Grenfell ‘rehousing slowness’ brings reply ‘it’s a time for getting it right’
The leader of Kensington and Chelsea Council said that 20 families are now in permanent accommodation.
The leader of Kensington and Chelsea Council has insisted “this is not a time for haste, this is a time for getting it right” following criticism it has been too slow to rehouse survivors of the Grenfell Tower disaster.
Elizabeth Campbell said at the council meeting on Wednesday night that 20 families are now in permanent accommodation, while a further 52 households have accepted an offer in principle.
She said: “We are working around the clock to do whatever we can to get people into new homes.”
Council Leader Elizabeth Campbell: We were too slow to respond to Grenfell. But let no-one doubt how determined we are to put things right.— Royal Borough of Kensington and Chelsea (@RBKC) September 27, 2017
Cllr Campbell said Kensington and Chelsea (RBKC) had bought 120 homes, while a further 20 purchases were in the hands of solicitors and 20 more under negotiation.
“I am confident the number of people moving in to new homes will increase dramatically in the coming months,” she said.
She was heckled by residents seated in the public gallery, with one shouting “You move in to a tower block then”.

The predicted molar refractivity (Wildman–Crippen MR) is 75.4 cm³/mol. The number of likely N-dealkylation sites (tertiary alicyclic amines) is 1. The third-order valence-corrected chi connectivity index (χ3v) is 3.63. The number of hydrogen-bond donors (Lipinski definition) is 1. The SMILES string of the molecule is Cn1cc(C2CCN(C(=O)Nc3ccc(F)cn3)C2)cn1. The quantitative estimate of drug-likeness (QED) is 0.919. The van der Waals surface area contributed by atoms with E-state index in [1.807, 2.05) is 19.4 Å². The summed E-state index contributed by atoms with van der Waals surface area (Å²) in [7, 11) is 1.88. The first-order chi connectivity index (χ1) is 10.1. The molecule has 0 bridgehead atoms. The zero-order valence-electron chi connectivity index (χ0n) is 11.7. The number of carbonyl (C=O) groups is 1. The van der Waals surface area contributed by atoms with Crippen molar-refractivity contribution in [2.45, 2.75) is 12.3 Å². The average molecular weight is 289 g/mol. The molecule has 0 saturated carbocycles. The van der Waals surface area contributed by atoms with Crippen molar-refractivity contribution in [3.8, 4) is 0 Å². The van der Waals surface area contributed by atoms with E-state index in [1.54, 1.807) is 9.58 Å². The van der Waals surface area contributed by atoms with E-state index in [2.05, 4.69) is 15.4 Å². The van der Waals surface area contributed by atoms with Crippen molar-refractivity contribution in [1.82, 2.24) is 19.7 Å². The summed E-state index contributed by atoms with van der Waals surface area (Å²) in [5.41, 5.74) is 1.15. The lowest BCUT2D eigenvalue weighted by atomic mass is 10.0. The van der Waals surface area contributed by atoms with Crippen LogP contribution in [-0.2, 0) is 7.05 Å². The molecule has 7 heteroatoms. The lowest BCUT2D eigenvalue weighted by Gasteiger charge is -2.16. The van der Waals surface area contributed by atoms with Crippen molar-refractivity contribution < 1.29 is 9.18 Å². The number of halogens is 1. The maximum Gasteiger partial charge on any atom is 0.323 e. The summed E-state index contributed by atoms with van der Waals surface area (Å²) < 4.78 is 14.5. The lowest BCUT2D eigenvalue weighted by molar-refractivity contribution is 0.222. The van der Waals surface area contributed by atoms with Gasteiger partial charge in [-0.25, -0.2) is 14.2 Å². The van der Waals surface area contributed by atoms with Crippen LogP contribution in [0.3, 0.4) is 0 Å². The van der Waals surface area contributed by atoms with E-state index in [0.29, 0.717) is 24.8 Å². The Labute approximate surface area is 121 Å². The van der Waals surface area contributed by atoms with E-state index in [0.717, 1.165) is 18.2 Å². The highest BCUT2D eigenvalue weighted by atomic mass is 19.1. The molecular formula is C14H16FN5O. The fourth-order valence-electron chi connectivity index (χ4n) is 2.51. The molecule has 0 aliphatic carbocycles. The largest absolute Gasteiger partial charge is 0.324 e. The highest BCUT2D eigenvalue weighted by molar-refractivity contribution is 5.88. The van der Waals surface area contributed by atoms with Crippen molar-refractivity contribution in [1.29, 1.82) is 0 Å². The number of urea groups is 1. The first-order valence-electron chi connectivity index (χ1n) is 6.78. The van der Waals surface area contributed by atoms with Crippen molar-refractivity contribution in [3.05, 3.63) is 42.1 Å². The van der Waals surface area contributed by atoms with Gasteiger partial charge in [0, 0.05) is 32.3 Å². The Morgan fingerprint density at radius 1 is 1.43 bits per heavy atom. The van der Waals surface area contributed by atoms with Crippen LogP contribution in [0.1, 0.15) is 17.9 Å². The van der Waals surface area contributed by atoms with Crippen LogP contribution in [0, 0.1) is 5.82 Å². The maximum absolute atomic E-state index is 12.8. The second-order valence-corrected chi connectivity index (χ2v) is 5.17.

Labour councillor Robert Atkinson was cheered when he called on the Government to recommit to its promise of an amnesty for any illegal migrants affected by the fire.
He said it was the only way for any inquiry to get to the full truth of what happened on the night of June 14.
He condemned the slow rate of progress at rehousing survivors, saying: “The council needs to be doing more and needs to be doing it faster.”
The meeting kicked off with a minute’s silence to remember all those who lost their lives in the fire, followed by the appointment of Cllr Benazir Lasharie as deputy mayor.
Council Leader Elizabeth Campbell: We are going to work to earn their trust through the actions we are taking and the progress we are making— Royal Borough of Kensington and Chelsea (@RBKC) September 27, 2017
Council Leader Elizabeth Campbell: We must recognise that communities most affected by the Grenfell fire no longer trust us— Royal Borough of Kensington and Chelsea (@RBKC) September 27, 2017
Cllr Lasharie gave a tearful acceptance speech, saying: “The tower has been part of my life – the first thing I could see when I left my home and the last thing we would see when I came home.”
She described growing up in the shadow of the tower and playing in the park at its base as a child, adding: “This council needs to change”.
Members of the Independent Grenfell Recovery Task Force appointed by communities and local government minister Sajid Javid were present at the meeting to “challenge and support” the council, said Kensington’s and Chelsea’s mayor Marie-Therese Rossi.
Council Leader Elizabeth Campbell: I have spoken to the owners of 159 empty homes in Chelsea as to whether we can get them back into use— Royal Borough of Kensington and Chelsea (@RBKC) September 27, 2017
She said: “They are looking at whether the council is up to the job of dealing with the long-term recovery of those who have suffered as a result of the Grenfell Fire tragedy.”